First up it’s pronounced Bresha. Get that right and people won’t look at you quite so oddly when you ask directions. Brescia is a town of 200,000 people at the foot of the Alps in northern Italy. Near the eastern Italian lakes, it is equidistant from Lake Garda and the smaller Lake Iseo, both of which are delightful – and add to the sense that there’s too much to see in this part of Italy. However long you stay you’ll wish you had longer, if only to keep eating the delicious local cheese.
Brescia only has a small airport, so most visitors by air arrive via Verona or Bergamo, both of which are an hour away. Brescia could be your base for visiting the clear Alpine lakes, but it also has treasures of its own that are worth seeing, as well as the relaxed Italian cafe culture that Anglo-saxons crave. The central Piazza Loggia dates from 1492 and is a great place for an aperitivo. It is an elegant Venetian square, reflecting the control that the Venetians had over Brescia for four centuries.
The name Brescia comes from the ancient Brixia, which became a Roman colony in 89BC. It was an important Cisalpine centre, passing through the hands of the Franks, the Lombards and the Visconti before becoming part of the Venetian Republic until 1797. Rebelling against Austrian rule in 1849 earned Brescia the nickname ‘Lioness of Italy’ and it was incorporated into the Kingdom of Italy in 1859.
In the hope of saving lives I must say that Brescia does a nice line in streets that look pedestrianised but aren’t. Ornamental pot plants to the side, patterned bricks underfoot, people wandering all over the place between little boutiques and cafes. Then suddenly, from nowhere, a bus or a car. This chap is risking his life.
However once you get used to that the centro is a pleasant place to wander, with Renaissance piazzas, ancient ruins, churches and a Baroque cathedral. Where most towns make do with one cathedral Brescia has decided it needs two. Within a few metres of each other on Piazza Paolo VI are the Duomo Vecchio and the Duomo Nuovo. As is often the case, to 21st century eyes the older structure is the simpler, more elegant, whilst the later cathedral (built between 1604 and 1825) is a boisterous Baroque confection.
The old cathedral, known as the rotunda is a circular Romanesque building, built in the 11th century over the location of a previous basilica. Originally there was a tower over the West entrance, though that has collapsed. The new cathedral is on an altogether different scale.
As is the ancient temple on Via dei Musei, known as the Capitolium. In 2011 the complex of the San-Salvatore-Santa Giulia and the Capitolium were added to the UNESCO World Heritage list. The Capitolium can be seen from the street and taking the guided tour doesn’t allow you see a lot more. However the San Salvatore-Santa Giulia museum is a must see.
It houses many treasures, including the 9th century golden Cross of Desiderius studded with gems, and an ancient bronze statue of a winged Victory. It also includes the churches of San Salvatore and Santa Maria in Solario. The museum was built over an ancient Roman street and some of the museum rooms include Roman remains in situ.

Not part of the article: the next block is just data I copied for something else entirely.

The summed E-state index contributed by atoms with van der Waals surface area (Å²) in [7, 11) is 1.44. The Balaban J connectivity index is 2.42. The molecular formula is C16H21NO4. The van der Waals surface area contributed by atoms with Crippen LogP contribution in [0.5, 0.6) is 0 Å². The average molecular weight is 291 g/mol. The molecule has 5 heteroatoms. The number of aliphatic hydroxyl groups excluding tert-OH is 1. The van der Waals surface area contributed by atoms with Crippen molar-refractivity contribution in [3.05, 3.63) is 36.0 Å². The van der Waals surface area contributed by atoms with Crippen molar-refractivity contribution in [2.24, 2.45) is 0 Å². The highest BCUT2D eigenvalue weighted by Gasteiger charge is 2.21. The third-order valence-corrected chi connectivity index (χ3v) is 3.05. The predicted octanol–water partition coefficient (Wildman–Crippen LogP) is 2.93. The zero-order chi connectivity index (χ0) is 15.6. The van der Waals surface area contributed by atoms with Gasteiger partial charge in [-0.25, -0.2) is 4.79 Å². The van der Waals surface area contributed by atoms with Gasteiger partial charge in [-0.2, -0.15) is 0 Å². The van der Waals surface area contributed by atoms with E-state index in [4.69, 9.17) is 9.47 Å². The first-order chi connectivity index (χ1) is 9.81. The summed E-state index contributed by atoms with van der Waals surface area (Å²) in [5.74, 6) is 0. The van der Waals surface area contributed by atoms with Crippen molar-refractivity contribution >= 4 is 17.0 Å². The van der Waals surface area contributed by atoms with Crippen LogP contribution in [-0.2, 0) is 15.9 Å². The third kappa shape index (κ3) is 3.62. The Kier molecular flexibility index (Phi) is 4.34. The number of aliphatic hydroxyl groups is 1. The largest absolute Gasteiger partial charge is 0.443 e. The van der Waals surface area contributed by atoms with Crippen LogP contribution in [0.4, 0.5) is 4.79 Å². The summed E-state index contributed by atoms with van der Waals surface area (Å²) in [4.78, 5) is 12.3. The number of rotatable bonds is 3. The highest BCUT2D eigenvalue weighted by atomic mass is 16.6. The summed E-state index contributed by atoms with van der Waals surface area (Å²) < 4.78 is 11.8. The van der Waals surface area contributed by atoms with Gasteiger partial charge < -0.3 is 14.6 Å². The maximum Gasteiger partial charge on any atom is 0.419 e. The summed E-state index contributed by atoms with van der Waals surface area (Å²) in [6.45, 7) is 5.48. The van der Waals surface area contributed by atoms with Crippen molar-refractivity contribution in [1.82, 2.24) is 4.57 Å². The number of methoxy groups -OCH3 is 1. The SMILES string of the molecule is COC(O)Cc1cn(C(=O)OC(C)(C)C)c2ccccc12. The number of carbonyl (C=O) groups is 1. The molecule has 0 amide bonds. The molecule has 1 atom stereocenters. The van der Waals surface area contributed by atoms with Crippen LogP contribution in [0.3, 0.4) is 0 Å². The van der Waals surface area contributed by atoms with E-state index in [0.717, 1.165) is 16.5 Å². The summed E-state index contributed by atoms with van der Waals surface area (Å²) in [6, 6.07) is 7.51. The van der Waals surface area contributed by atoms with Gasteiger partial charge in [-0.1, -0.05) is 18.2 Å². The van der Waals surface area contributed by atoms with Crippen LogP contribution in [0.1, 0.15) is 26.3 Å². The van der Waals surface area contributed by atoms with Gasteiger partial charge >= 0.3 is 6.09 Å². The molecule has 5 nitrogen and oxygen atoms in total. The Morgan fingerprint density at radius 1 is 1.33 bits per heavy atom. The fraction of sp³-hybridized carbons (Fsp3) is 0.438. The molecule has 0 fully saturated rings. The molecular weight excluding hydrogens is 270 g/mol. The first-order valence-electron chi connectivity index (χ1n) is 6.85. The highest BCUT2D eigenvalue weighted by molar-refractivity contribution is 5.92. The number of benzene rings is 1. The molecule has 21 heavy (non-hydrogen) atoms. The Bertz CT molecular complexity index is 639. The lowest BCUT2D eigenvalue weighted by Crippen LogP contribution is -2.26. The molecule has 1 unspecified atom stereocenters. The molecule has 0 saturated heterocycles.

Taking a leaf from Bologna’s book central Brescia has several porticoes which allow damp-free walking even when it is raining. It is well-known as a city of fountains – at the last count there were seventy-two. It is also a city of abstraction – the public services that are around all cities – bins, parking meters, etc are painted in abstract patterns.
Brescia has so many churches that a separate map is published listing them all. One of the the most interesting is the simple and unadorned San Francesco d’Assisi on, would you believe the coincidence, Via San Francesco d’Assisi. This is one of the finest convent style churches in the whole of Italy. Finished in 1265 it is mainly late-Romanesque style. It has a delicate rose-window above the entrance that eschews the usual stained-glass whizz-bangery for gentle contemplation.
Of course Brescia is also the start and finish of the Mille Miglia, and is home to a museum celebrating the history of the race. Vintage cars galore fill the Monastery of Saint Eufemia, a few kilometres east of town. A beautifully restored building with a gleaming contents – you can’t miss the roundabout next to it.
Back in town on Via Giuseppe Zanardelli is the Teatro Grande which is worth visiting if you like to spend your evenings in a neo-Baroque atmosphere. It puts on a varied programme of ballet, opera, concerts and theatre. More details on the current programme are available here.
Brescia is not one of Italy’s more famous cities. When people learn you are visiting Italy they usually say, ‘Oh, where about?’, expecting to be able to give their opinion on your destination. But Brescia more often elicits the response, ‘Oh, I haven’t been there.’ The centro has the usual charm of an Italian town. Local neighbours Verona and Milan attract more tourists so why not slip away to somewhere new and enjoy discovering this corner of Italy. It might be a small town, but with the Santa Giulia museum complex, the local Franciacorta wine and the views from the castle Brescia is worth a visit. It even has its own underground system!